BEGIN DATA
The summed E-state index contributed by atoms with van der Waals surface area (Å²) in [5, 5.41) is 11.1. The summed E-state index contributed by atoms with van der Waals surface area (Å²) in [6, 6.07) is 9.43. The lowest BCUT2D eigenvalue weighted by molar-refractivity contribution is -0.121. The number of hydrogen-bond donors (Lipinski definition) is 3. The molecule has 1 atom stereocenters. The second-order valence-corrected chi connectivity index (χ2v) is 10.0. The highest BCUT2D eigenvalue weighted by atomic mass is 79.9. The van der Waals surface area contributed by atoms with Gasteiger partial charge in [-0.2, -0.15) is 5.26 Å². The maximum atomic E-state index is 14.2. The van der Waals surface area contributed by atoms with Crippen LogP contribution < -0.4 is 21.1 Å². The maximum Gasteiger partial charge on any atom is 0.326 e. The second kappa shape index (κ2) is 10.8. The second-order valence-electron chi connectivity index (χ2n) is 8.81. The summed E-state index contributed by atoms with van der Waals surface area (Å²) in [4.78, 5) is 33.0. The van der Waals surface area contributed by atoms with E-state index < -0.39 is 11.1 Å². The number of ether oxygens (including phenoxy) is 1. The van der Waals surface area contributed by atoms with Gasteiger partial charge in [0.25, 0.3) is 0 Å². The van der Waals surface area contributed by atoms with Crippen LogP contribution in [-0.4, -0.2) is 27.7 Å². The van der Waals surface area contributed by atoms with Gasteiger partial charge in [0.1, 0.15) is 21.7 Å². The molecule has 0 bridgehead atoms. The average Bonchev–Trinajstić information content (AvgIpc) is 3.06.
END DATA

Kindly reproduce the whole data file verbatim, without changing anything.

The summed E-state index contributed by atoms with van der Waals surface area (Å²) in [5, 5.41) is 11.1. The summed E-state index contributed by atoms with van der Waals surface area (Å²) in [6, 6.07) is 9.43. The lowest BCUT2D eigenvalue weighted by molar-refractivity contribution is -0.121. The number of hydrogen-bond donors (Lipinski definition) is 3. The molecule has 1 atom stereocenters. The second-order valence-corrected chi connectivity index (χ2v) is 10.0. The highest BCUT2D eigenvalue weighted by atomic mass is 79.9. The van der Waals surface area contributed by atoms with Gasteiger partial charge in [-0.2, -0.15) is 5.26 Å². The maximum atomic E-state index is 14.2. The van der Waals surface area contributed by atoms with Crippen LogP contribution < -0.4 is 21.1 Å². The maximum Gasteiger partial charge on any atom is 0.326 e. The second kappa shape index (κ2) is 10.8. The second-order valence-electron chi connectivity index (χ2n) is 8.81. The summed E-state index contributed by atoms with van der Waals surface area (Å²) in [4.78, 5) is 33.0. The van der Waals surface area contributed by atoms with E-state index < -0.39 is 11.1 Å². The number of ether oxygens (including phenoxy) is 1. The van der Waals surface area contributed by atoms with Gasteiger partial charge in [0.25, 0.3) is 0 Å². The van der Waals surface area contributed by atoms with Crippen LogP contribution in [-0.4, -0.2) is 27.7 Å². The van der Waals surface area contributed by atoms with Gasteiger partial charge in [0.1, 0.15) is 21.7 Å². The molecule has 0 bridgehead atoms. The average Bonchev–Trinajstić information content (AvgIpc) is 3.06.